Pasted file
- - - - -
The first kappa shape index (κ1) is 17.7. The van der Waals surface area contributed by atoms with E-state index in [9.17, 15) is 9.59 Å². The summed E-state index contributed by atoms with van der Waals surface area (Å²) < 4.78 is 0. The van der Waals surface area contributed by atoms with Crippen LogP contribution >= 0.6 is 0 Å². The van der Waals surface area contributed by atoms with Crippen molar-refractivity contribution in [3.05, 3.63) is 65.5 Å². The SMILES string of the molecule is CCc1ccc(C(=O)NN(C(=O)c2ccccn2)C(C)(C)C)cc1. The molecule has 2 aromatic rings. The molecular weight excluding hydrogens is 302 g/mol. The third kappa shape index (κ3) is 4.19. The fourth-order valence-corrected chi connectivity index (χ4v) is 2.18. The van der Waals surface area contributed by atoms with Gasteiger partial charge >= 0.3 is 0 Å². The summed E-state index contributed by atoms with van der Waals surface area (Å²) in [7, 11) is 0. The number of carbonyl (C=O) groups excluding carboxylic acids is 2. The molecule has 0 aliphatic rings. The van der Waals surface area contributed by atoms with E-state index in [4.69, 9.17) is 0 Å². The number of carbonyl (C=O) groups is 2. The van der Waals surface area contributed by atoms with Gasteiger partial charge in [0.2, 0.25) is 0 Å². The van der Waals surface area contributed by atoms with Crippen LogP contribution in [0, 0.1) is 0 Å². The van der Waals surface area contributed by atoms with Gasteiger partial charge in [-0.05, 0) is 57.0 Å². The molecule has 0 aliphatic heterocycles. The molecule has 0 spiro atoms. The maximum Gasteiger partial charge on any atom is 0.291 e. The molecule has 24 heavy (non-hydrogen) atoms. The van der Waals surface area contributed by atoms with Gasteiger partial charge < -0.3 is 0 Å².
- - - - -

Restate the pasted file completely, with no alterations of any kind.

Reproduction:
The first kappa shape index (κ1) is 17.7. The van der Waals surface area contributed by atoms with E-state index in [9.17, 15) is 9.59 Å². The summed E-state index contributed by atoms with van der Waals surface area (Å²) < 4.78 is 0. The van der Waals surface area contributed by atoms with Crippen LogP contribution >= 0.6 is 0 Å². The van der Waals surface area contributed by atoms with Crippen molar-refractivity contribution in [3.05, 3.63) is 65.5 Å². The SMILES string of the molecule is CCc1ccc(C(=O)NN(C(=O)c2ccccn2)C(C)(C)C)cc1. The molecule has 2 aromatic rings. The molecular weight excluding hydrogens is 302 g/mol. The third kappa shape index (κ3) is 4.19. The fourth-order valence-corrected chi connectivity index (χ4v) is 2.18. The van der Waals surface area contributed by atoms with Gasteiger partial charge >= 0.3 is 0 Å². The summed E-state index contributed by atoms with van der Waals surface area (Å²) in [7, 11) is 0. The number of carbonyl (C=O) groups excluding carboxylic acids is 2. The molecule has 0 aliphatic rings. The van der Waals surface area contributed by atoms with E-state index in [4.69, 9.17) is 0 Å². The number of carbonyl (C=O) groups is 2. The van der Waals surface area contributed by atoms with Gasteiger partial charge in [0.2, 0.25) is 0 Å². The van der Waals surface area contributed by atoms with Crippen LogP contribution in [0, 0.1) is 0 Å². The van der Waals surface area contributed by atoms with Gasteiger partial charge in [-0.05, 0) is 57.0 Å². The molecule has 0 aliphatic heterocycles. The molecule has 0 spiro atoms. The maximum Gasteiger partial charge on any atom is 0.291 e. The molecule has 24 heavy (non-hydrogen) atoms. The van der Waals surface area contributed by atoms with Gasteiger partial charge < -0.3 is 0 Å².